I firmly believe in small gestures: pay for their coffee, hold the door for strangers, over tip, smile or try to be kind even when you don’t feel like it, pay compliments, chase the kid’s runaway ball down the sidewalk and throw it back to him, try to be larger than you are— particularly when it’s difficult. People do notice, people appreciate. I appreciate it when it’s done to (for) me. Small gestures can be an effort, or actually go against our grain (“I’m not a big one for paying compliments…”), but the irony is that almost every time you make them, you feel better about yourself. For a moment life suddenly feels lighter, a bit more Gene Kelly dancing in the rain.
Jonathan Carroll  (via psych-facts)

choochoobear reblogged your post o/~ I woke up like dis… o/~  (hah… and added:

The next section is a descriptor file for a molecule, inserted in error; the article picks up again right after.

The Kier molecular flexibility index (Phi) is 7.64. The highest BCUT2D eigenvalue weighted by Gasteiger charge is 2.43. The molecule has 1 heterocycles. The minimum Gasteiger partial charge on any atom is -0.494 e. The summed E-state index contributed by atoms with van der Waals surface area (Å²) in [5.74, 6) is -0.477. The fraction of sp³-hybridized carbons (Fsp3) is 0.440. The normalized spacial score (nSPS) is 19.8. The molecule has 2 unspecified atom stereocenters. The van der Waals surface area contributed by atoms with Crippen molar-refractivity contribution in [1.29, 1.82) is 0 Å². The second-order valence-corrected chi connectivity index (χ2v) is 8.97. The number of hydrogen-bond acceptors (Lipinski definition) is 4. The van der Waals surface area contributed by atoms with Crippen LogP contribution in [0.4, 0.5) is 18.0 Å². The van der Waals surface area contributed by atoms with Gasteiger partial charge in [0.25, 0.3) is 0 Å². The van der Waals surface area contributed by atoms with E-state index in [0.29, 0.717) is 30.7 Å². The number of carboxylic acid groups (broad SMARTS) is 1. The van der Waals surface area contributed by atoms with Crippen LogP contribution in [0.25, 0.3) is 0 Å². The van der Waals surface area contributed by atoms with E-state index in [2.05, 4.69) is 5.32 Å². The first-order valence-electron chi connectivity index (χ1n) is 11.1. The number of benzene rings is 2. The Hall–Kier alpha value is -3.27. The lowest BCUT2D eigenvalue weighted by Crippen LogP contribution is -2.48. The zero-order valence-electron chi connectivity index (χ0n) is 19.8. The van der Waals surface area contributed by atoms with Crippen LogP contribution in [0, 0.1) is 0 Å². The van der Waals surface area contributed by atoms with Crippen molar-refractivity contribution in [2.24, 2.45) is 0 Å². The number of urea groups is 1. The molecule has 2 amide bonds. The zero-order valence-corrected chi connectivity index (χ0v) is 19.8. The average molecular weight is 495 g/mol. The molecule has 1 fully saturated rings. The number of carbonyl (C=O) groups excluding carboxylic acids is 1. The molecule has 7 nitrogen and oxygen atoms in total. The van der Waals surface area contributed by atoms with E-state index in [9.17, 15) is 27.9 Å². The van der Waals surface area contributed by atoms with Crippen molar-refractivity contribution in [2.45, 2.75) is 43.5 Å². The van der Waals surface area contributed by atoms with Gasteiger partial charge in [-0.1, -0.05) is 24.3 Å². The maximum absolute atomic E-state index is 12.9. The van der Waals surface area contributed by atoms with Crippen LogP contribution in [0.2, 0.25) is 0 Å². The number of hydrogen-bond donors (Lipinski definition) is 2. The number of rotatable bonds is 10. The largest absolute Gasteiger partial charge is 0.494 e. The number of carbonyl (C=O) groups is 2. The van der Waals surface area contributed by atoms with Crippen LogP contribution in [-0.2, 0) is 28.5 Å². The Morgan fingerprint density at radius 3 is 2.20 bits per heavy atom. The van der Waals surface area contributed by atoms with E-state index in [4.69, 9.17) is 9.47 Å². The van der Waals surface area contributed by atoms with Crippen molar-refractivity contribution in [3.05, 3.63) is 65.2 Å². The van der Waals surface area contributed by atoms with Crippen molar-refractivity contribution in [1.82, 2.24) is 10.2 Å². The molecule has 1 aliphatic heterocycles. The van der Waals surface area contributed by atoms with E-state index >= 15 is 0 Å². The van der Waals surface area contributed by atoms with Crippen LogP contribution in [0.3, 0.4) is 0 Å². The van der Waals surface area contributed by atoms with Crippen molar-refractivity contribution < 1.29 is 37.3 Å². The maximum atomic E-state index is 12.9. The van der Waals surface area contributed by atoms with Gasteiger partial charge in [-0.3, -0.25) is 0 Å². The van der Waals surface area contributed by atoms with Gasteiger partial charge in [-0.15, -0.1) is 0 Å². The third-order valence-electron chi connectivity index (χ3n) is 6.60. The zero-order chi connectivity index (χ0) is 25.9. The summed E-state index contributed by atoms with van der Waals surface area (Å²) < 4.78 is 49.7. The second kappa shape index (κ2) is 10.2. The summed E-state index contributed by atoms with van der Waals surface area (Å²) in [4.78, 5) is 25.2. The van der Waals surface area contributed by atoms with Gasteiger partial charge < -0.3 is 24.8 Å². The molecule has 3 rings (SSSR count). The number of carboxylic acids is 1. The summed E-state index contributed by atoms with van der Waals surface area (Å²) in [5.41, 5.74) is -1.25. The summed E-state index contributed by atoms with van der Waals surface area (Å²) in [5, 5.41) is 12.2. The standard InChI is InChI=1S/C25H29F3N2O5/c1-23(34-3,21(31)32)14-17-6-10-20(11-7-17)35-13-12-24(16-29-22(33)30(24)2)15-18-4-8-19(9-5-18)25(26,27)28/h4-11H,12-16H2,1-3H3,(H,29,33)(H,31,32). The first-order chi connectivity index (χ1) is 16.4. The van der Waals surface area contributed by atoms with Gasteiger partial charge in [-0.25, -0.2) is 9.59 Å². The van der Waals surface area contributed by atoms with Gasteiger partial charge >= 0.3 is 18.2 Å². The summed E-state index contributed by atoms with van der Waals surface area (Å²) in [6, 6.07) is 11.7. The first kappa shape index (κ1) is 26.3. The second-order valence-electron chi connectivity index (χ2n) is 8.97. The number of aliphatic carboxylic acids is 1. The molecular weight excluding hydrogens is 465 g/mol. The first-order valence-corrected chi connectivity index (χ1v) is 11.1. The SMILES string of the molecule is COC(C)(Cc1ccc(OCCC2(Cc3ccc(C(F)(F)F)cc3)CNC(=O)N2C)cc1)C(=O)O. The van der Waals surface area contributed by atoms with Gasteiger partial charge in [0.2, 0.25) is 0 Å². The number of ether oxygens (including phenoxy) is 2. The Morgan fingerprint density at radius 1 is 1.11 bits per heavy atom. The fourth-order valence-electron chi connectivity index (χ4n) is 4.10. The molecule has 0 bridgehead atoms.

Just another day of being a webcartoonist.

You look amazing but I cannot stop laughing at the two dudes. Especially the one where the guy is like "Ooo~" and you're all like "Nope"

The gifs are funnier on their own. Trust. :D 

o/~ I woke up like dis… o/~ 

(hahahahaha… oh geez)

Going with the general conscientious and not sharing the videos…

But I’m going to gif the shit out of sections I’m in and share it because it makes me feel like Beyonce, and goddamnit I want to pretend I’m Beyonce.  

Dilemma: Vanity vs Quality

Hrm….

So a few months ago I helped a director friend out with a gig by being a last-minute model for a project. He was directing and editing it as a favor for his actor buddy who wanted to do these series of 1min comedy shorts. I was promised to get deferred pay, but that never happened. I asked director friend what happened… and he told me actor buddy turned into a massive dick and pushed him (and everyone else involved) out of the project. Actor buddy decided he wanted to rewrite and edit the thing himself because he could make it “funnier”. He didn’t pay anyone who was promised to be paid later, and kinda just avoided answering people’s emails.